1. Grade II – The tumors are cancerous yet slow-growing, and the cells look a little abnormal when viewed under a microscope. The tumors may spread to the nearby tissues, or they may return after the initial treatment.
  1. Grade III – The tumors are cancerous and grow faster than grade I and II tumors. The cancerous cells have significant abnormalities that show up during a microscopic analysis, and they actively reproduce abnormal cells that may spread elsewhere in the brain.
  1. Grade IV – The tumors are fast-growing and have a number of abnormal characteristics that are quite apparent when the cells are viewed under a microscope. The tumors often quickly spread to the other parts of the brain, and may even produce their own blood vessels to support the growth. Sometimes they also have small clusters of dead cells (necrosis) in their core. 

Although other cancers usually do not change stages, brain tumor can progress to a more advanced grade over time. It is also worth noticing that any other cancer that spreads to the brain is considered stage IV, irrespective of the characteristics of the original tumor. 

Treatment options for a brain tumor depends on the size, type, and location of the tumor, as well as the overall health and personal preferences:

  1. Surgery – In case the tumor is located in a place that makes it accessible for an operation, the doctor will aim to remove as much of the brain tumor as possible.
  1. Minimally invasive scarless brain surgery – The procedure is used to help people who have been told they have an inoperable brain tumor (these are unable to be removed surgically due to their location in the brain or because of multiple tumors). The surgical team is able to remove the tumor safely with minimized risk of complications.
  1. Radiation therapy – This procedure uses high-energy beams like protons and x-rays to kills tumor cells.
  1. Radiosurgery – This procedure uses multiple beams of radiation to give a highly focused form of radiation treatment to destroy the tumor cells in a very tiny area. Each beam of radiation is not particularly powerful, however the point where all the beams meet — at the brain tumor — receives a very large dose of radiation to destroy the tumor cells.
  1. Chemotherapy – It uses drugs to kill tumor cells. The drugs can be injected into a vein (intravenously) or taken orally in a pill form.
  1. Targeted drug therapy – This treatment focuses on specific abnormalities present within the cancer cells. By blocking these abnormalities, the treatment can cause the cancer cells to die.

Side effects of treatment

Brain tumors can cause effects that can have an impact on the quality of life. They can affect parts of the brain which control many different functions. Some of the side effects may include:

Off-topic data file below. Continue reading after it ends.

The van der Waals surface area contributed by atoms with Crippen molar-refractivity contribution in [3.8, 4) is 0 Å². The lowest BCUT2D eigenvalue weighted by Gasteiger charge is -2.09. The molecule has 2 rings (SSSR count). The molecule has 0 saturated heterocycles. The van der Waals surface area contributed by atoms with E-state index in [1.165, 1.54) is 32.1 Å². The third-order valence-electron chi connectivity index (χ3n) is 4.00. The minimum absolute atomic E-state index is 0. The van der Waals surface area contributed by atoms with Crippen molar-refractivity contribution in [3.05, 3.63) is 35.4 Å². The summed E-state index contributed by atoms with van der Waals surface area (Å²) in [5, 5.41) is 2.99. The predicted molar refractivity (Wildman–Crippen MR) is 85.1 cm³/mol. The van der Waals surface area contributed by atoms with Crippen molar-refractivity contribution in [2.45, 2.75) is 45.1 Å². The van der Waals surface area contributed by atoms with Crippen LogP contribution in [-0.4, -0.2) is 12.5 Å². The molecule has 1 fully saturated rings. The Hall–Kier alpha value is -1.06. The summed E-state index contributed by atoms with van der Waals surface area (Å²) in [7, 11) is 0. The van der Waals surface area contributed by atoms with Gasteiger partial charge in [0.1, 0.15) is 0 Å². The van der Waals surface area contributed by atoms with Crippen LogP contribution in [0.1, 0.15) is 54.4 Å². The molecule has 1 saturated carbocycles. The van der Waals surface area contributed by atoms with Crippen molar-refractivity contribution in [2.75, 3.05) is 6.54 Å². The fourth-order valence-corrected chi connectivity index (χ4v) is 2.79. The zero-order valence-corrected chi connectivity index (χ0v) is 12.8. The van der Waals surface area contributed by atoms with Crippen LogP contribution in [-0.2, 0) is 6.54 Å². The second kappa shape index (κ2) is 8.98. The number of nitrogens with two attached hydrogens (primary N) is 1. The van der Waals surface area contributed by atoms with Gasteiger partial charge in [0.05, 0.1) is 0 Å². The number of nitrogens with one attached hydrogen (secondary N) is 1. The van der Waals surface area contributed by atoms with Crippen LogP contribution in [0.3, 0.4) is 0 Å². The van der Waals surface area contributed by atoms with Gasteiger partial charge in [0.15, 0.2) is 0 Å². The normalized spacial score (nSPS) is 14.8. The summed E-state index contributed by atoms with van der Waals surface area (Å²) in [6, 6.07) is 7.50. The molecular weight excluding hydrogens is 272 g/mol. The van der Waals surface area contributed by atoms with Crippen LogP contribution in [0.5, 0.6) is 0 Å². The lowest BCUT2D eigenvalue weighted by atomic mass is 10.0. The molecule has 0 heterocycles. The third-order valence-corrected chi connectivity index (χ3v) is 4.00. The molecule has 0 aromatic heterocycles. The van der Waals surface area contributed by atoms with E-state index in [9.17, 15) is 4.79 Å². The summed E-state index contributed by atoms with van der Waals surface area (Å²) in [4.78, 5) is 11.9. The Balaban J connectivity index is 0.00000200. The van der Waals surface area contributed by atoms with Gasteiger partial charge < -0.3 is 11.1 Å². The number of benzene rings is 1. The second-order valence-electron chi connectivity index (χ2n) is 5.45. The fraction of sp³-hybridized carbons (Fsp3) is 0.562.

1. Memory difficulties
  1. Personality changes
  1. Fatigue
  1. Depression
  1. Cognition (thinking skills)
  1. Communication difficulties
  1. Sight problems
  1. Learning difficulties

Survivorship and prevention of brain cancer

Because brain tumors can form in parts of the brain that control speech, motor skills, thinking and vision, rehabilitation may be a necessary part of recovery and survivorship. Depending on your needs, the doctor may refer you to:

  1. Occupational therapy to help you get back to the normal daily activities, including work, after a brain tumor or other disease.
  1. Physical therapy to help you regain lost muscle strength or motor skills.
  1. Speech therapy with specialists in speech difficulties to help if you have difficulty speaking.
  1. Tutoring for school-age children to help children cope with changes in their thinking and memory after a brain tumor.
  1. Home hospice care is another way of providing symptom and pain relief, as well as emotional and physical support for the patient and the family, at home rather than in the hospital. It usually involves a multidisciplinary approach that may include a doctor, nurses, aides, a pharmacist, counselors, a social worker, and a spiritual caregiver.

There is no definite way to prevent brain cancer, but you can reduce the risk of getting it if you:

  1. Avoid exposure to carcinogenic chemicals
  1. Avoid exposure to insecticides and pesticides
  1. Avoid smoking
  1. Avoid unnecessary exposure to radiation

Always remember your long-term outlook depends on the size, type, and location of the brain tumor. Brain cancer usually has a low survival rate. Few brain cancer treatments can increase the risk of getting other cancerous tumors or may cause cataracts, which means clouding of the eyes. So remember to stay healthy, stay safe!